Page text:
The current anger, fear, and hatred toward all things Russia and Russian is an odd phenomenon given that not long ago it was commonplace for US high officials to deride Russia’s weakness. Senate hawk Lindsay Graham noted that ‘Russia’s economy was the size of Italy.’ Former Senator John McCain derided Russia as a ‘gas station masquerading as a country.’ Former President Obama accused Mitt Romney of living in the 1980s and having ‘a Cold War mentality’ during their presidential debate in 2012. President Putin is at the same time portrayed as leader of a dysfunctional, corrupt, and inept state while simultaneously undermining democracies the worldwide and masterminding the hijacking of others spheres of influence. Both cannot be true.

Either way, US political elites choosing to sacrifice hegemony and global leadership on the hill of Ukraine, which holds no strategic value, is an odd conundrum to say the least.

At the outset of the Ukraine war, the United States and its allies levied the widest ranging unilateral-non-UNSC sanctions regime in history. From banning Russian air travel to kicking Russian banks out of the SWIFT payments system to an oil price cap on Russian oil – to date the sanctions policy has been an abject failure. Currently, the West is trying to seize frozen Russian Central Bank assets. Regardless of the rationalization used, seizing these assets stands as nothing more than theft which is in direct contravention of the international legal principle of sovereign immunity.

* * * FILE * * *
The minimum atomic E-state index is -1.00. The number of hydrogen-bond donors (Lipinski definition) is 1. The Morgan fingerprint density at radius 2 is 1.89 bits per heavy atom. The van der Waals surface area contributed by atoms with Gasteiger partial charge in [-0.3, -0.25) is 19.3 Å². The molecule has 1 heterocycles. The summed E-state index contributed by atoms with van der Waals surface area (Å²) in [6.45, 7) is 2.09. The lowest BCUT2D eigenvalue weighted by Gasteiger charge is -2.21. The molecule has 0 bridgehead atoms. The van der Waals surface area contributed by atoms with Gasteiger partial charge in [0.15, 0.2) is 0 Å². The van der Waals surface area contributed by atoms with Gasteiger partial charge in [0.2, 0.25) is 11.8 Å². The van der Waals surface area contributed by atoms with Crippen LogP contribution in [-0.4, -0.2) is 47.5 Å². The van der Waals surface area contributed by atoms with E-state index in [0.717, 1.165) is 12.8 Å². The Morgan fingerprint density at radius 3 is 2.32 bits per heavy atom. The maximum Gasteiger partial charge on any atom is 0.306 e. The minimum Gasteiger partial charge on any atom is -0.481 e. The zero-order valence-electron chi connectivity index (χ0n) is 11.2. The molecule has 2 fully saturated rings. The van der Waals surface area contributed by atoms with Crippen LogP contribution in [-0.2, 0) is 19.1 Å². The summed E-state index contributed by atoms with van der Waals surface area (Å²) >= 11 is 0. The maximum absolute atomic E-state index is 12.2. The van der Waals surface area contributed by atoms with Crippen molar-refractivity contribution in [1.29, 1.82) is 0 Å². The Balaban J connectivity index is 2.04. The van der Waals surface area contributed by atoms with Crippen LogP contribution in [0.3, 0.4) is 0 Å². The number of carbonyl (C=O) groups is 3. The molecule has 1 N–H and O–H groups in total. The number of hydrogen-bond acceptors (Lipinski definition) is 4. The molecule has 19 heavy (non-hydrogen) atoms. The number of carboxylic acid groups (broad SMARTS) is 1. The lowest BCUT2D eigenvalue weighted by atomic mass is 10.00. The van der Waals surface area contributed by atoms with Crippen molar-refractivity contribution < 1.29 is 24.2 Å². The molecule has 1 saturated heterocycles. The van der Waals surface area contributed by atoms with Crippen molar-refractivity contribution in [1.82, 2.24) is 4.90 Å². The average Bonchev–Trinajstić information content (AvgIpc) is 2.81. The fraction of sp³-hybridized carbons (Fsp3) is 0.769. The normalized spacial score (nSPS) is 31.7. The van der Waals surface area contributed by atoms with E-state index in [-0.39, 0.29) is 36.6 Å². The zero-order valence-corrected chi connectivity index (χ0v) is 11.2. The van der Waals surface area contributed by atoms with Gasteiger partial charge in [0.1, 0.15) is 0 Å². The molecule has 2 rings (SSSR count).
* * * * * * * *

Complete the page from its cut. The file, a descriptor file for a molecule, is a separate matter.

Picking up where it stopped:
Losing Battles and Possibly Global Leadership

Initially, Ukraine did well against the Russians in the summer and autumn of 2022, pushing Russia out of Kharkov oblast and Kherson city. Since then, Ukraine has been on receiving end of relentless Russian attritional warfare and as things stand, the future looks bleak for Ukraine on the battlefield. With Zelensky’s peace summit a failure, constant US escalation and a completely failed sanctions regime which has only strengthened Russia militarily and economically, NATO and United States are in danger of strategic defeat.

The gamble to defeat Russia undertaken by Washington and its European allies was a dangerous one. Instead of being all in, support for Ukraine has come in fits and starts. First came sanctions, then money and arms, then HIMARS, then Leopard tanks, then Abrams, now ATACMS, and soon F16s. This trickle of arms has created a Frankenstein army of non-interoperable equipment, but also disadvantaged the Ukrainians. To expect any military to operate and maintain the hodgepodge of equipment sent to Ukraine, not to mention pushback and defeat a much larger adversary without air superiority or air defense would be too much to expect from any NATO force. Nonetheless this is what is expected by Western officials and analysts.

The wider context of the above did not happen in a vacuum. With US sanctions on Chinese entities, the arming of Taiwan, and belligerence towards Russia, a Eurasian Sino-Russia partnership has emerged and strengthened with both leaders declaring theirs to be a ‘friendship without limits nor areas of cooperation.’ This perhaps is an unintended consequence of recent US moves but nonetheless stands as a reminder of the knock on effects of a less than strategically sound foreign policy.

The coming together of the two Eurasian powers presents a formidable force for the Western alliance. Without the Global South on board with sanctions and belligerence toward Russia, the West is largely speaking to itself as evidenced by the signatories to Zelensky’s peace summit communique.

In the current context, micro-militarism would point toward unending hostilities in Ukraine or a fight until one side is fully exhausted and defeated on the battlefield. The West gambled on a quick strike victory over Russia so it could focus on its adversary in Northeast Asia. Instead, it has stumbled into a quagmire that may very well culminate in the end of 400 years of Western dominance of world affairs and a reordering of world power into multipolarity.


The views expressed in this article belong to the author(s) alone and do not necessarily reflect those of Geopoliticalmonitor.com.